DRIPPING SPRINGS, Texas (KXAN) — A group of neighbors in Dripping Springs are hoping to stop the city from dumping treated wastewater into their local creek.
Thursday night, members of the Hays Trinity Groundwater Conservation District held a special meeting to discuss the city’s application with the Texas Commission on Environmental Quality to dump one million gallons of treated wastewater a day into Onion Creek.
Dozens of residents arrived to the meeting frustrated and prepared with statistics to make their case that dumping treated wastewater into Onion Creek would be harmful to their health.
“This process could potentially devastate the water quality and overall health of Onion Creek and more importantly potentially contaminate and pollute not only our immediate drinking water supply, but also for hundreds of well owners and downstream interests in all aquifers concerned,” said Driftwood resident Wes Pitts.
A resolution made by the board of directors of the Barton Springs/Edwards Aquifer Conservation District also opposes the city’s application to TCEQ. The group claims that by allowing direct discharge of treated effluent from the city of Dripping Springs into Onion Creek that it could potentially enter the recharge zone of the Trinity Aquifer.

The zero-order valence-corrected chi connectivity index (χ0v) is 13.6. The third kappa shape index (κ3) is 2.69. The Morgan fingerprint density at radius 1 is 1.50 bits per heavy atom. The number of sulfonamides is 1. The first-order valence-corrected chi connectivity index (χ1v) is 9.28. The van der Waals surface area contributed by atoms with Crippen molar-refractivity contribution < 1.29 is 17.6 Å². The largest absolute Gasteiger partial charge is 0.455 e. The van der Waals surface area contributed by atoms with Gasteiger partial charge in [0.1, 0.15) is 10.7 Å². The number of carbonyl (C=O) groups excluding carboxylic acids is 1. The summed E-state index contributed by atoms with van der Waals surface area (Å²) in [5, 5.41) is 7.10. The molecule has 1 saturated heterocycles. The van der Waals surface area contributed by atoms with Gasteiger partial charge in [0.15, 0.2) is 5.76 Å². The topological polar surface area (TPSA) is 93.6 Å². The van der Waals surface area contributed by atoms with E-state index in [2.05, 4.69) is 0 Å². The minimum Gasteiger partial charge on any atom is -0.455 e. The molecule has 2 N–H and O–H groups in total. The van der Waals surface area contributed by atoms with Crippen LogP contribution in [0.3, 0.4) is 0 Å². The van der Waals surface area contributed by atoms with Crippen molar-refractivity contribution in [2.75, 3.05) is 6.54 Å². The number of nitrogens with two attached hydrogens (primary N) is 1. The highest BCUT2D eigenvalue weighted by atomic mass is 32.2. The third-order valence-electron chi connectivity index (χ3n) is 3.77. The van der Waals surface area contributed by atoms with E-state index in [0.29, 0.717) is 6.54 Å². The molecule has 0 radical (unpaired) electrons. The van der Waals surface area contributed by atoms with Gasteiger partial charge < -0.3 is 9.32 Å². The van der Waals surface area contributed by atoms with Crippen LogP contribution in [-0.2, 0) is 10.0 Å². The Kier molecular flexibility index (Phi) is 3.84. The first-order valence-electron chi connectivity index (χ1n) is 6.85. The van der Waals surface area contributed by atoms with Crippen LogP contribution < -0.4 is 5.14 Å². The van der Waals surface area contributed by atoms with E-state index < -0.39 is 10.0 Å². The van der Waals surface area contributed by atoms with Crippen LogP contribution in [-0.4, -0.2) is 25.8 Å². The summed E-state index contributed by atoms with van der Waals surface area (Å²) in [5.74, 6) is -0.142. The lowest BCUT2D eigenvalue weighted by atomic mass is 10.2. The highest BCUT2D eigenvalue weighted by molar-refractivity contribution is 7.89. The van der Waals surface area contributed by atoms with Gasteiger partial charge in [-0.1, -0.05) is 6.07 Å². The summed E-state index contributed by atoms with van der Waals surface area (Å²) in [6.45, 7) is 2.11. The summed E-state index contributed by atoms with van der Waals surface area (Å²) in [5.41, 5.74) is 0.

“Good neighborliness is what’s called for right now. Okay guys? Please protect our water, that’s your job!” asked area resident Susan Cook.
Those living on the creek say they are the first ones to be impacted followed by the entire city of Dripping Springs. “There are studies linking groundwater and surface water. Dripping Springs actually moved their planned discharge point upstream of the main Dripping Springs wells,” said Driftwood resident Rich Beggs.
Although the majority of the city’s drinking water doesn’t come from Onion Creek, one geologist says it does happen from time to time.
“There is water loss, and at least some of that water in all probability might end up in the Dripping Springs water supply wells, ” said Hays Trinity Groundwater Conservation District Geologist Alex Broun. “How much, I do not know. How fast, I don’t know. And under what circumstances, I do not know.”
But for those who drink the water, they say even a drop is too much.
“So many of us moved out here to live a quiet, healthy ecological life,” said Cook.
The Hays Trinity Groundwater Conservation District Board did make a resolution Thursday night to delay the approval of the TCEQ permit until more research is done.